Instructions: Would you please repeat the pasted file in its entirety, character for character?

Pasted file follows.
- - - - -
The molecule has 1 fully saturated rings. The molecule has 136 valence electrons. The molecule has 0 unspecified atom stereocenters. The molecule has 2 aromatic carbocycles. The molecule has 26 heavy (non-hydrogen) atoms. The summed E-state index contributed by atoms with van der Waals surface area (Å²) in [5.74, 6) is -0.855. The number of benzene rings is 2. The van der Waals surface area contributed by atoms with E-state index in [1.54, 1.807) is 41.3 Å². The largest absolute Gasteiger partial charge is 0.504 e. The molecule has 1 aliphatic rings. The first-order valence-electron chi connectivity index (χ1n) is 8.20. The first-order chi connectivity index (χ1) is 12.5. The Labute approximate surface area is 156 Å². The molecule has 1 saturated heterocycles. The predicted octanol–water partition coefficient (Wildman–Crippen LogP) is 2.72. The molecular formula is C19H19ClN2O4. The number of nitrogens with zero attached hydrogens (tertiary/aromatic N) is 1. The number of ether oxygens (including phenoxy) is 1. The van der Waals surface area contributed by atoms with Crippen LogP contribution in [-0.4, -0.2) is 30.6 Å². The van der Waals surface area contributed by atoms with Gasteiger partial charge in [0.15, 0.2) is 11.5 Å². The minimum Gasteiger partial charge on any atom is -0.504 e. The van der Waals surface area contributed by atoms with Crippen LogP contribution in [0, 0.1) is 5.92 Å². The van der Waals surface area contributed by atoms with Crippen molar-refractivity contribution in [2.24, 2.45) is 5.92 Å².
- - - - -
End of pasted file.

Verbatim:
The molecule has 1 fully saturated rings. The molecule has 136 valence electrons. The molecule has 0 unspecified atom stereocenters. The molecule has 2 aromatic carbocycles. The molecule has 26 heavy (non-hydrogen) atoms. The summed E-state index contributed by atoms with van der Waals surface area (Å²) in [5.74, 6) is -0.855. The number of benzene rings is 2. The van der Waals surface area contributed by atoms with E-state index in [1.54, 1.807) is 41.3 Å². The largest absolute Gasteiger partial charge is 0.504 e. The molecule has 1 aliphatic rings. The first-order valence-electron chi connectivity index (χ1n) is 8.20. The first-order chi connectivity index (χ1) is 12.5. The Labute approximate surface area is 156 Å². The molecule has 1 saturated heterocycles. The predicted octanol–water partition coefficient (Wildman–Crippen LogP) is 2.72. The molecular formula is C19H19ClN2O4. The number of nitrogens with zero attached hydrogens (tertiary/aromatic N) is 1. The number of ether oxygens (including phenoxy) is 1. The van der Waals surface area contributed by atoms with Crippen LogP contribution in [-0.4, -0.2) is 30.6 Å². The van der Waals surface area contributed by atoms with Gasteiger partial charge in [0.15, 0.2) is 11.5 Å². The minimum Gasteiger partial charge on any atom is -0.504 e. The van der Waals surface area contributed by atoms with Crippen LogP contribution in [0, 0.1) is 5.92 Å². The van der Waals surface area contributed by atoms with Crippen molar-refractivity contribution in [2.24, 2.45) is 5.92 Å².